sub·ject (sŭbjĕkt′, -jĭkt)
1. Being in a position or in circumstances that place one under the power or authority of another or others: subject to the law.
2. Prone; disposed: a child who is subject to colds.
3. Likely to incur or receive; exposed: a directive subject to misinterpretation.
4. Contingent or dependent: a vacation subject to changing weather.
1. One who is under the rule of another or others, especially one who owes allegiance to a government or ruler.
a. One concerning which something is said or done; a person or thing being discussed or dealt with: a subject of gossip.
b. Something that is treated or indicated in a work of art.
c. Music A theme of a composition, especially a fugue.
3. A course or area of study: Math is her best subject.
4. A basis for action; a cause.
a. One that experiences or is subjected to something: the subject of ridicule.
b. A person or animal that is the object of medical or scientific study: The experiment involved 12 subjects.
c. A corpse intended for anatomical study and dissection.
d. One who is under surveillance: The subject was observed leaving the scene of the murder.
6. Grammar The noun, noun phrase, or pronoun in a sentence or clause that denotes the doer of the action or what is described by the predicate.
7. Logic The term of a proposition about which something is affirmed or denied.
a. The mind or thinking part as distinguished from the object of thought.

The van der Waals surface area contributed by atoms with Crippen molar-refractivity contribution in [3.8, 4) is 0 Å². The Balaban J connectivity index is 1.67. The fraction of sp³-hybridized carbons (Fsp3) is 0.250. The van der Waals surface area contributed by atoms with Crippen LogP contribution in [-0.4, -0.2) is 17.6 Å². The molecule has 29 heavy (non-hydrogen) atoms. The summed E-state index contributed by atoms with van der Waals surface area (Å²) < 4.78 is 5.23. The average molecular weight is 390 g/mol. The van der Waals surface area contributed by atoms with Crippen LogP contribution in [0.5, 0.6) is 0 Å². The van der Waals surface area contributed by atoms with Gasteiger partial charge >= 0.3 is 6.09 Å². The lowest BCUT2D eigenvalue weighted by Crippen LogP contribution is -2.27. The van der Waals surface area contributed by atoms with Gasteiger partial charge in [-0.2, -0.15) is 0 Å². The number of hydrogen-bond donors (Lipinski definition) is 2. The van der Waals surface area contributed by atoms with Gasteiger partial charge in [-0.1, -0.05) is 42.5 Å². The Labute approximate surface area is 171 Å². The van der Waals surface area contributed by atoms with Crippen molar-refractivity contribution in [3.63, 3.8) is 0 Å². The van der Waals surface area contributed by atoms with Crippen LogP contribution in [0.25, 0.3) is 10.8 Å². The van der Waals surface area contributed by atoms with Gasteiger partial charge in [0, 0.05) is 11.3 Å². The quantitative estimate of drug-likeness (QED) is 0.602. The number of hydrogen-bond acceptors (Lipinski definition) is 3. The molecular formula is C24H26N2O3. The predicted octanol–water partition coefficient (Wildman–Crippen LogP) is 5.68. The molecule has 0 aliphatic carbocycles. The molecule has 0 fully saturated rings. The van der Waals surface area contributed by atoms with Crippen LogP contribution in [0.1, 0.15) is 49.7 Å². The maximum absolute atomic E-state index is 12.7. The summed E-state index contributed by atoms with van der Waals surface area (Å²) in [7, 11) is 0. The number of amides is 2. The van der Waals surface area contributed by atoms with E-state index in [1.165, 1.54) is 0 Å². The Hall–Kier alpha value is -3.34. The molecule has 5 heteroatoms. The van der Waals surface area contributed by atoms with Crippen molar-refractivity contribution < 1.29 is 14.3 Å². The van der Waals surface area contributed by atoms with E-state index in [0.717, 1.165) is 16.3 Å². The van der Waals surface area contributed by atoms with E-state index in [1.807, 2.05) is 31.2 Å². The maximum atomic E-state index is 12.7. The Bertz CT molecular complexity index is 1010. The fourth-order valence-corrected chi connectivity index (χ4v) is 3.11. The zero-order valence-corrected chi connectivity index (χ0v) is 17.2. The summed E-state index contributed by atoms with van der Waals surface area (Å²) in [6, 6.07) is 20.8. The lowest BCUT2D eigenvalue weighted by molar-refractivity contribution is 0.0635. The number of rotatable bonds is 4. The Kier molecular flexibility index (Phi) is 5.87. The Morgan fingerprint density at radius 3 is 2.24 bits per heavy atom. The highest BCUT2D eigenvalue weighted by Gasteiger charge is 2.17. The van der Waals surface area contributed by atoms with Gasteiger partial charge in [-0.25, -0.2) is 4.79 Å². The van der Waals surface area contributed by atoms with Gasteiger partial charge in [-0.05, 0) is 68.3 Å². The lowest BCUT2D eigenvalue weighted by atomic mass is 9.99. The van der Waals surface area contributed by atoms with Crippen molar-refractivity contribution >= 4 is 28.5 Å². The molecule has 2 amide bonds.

b. A being that undergoes personal conscious or unconscious experience of itself and of the world.
c. The essential nature or substance of something as distinguished from its attributes.
tr.v. (səb-jĕkt) sub·ject·ed, sub·ject·ing, sub·jects
1. To cause to experience, undergo, or be acted upon: suspects subjected to interrogation; rocks subjected to intense pressure.
2. To subjugate; subdue.
3. To submit to the authority of: peoples that subjected themselves to the emperor.
[Middle English, from Old French, from Latin subiectus, from past participle of sūbicere, to subject : sub-, sub- + iacere, to throw; see yē- in the Appendix of Indo-European roots.]
sub·jection (səb-jĕkshən) n.
Synonyms: subject, matter, topic, theme
These nouns denote the principal idea or point of a speech, a piece of writing, or an artistic work. Subject is the most general: “Well, honor is the subject of my story” (Shakespeare).
Matter refers to the material that is the object of thought or discourse: “This distinction seems to me to go to the root of the matter” (William James).
A topic is a subject of discussion, argument, or conversation: “They would talk of ... fashionable topics, such as pictures, taste, Shakespeare” (Oliver Goldsmith).
Theme refers especially to an idea, a point of view, or a perception that is developed and expanded on in a work of art: “To produce a mighty book, you must choose a mighty theme” (Herman Melville). See Also Synonyms at dependent.
The American Heritage® Dictionary of the English Language, Fifth Edition copyright ©2018 by Houghton Mifflin Harcourt Publishing Company. All rights reserved.
Indo-European & Semitic Roots Appendices
Thousands of entries in the dictionary include etymologies that trace their origins back to reconstructed proto-languages. You can obtain more information about these forms in our online appendices:
The Indo-European appendix covers nearly half of the Indo-European roots that have left their mark on English words. A more complete treatment of Indo-European roots and the English words derived from them is available in our Dictionary of Indo-European Roots.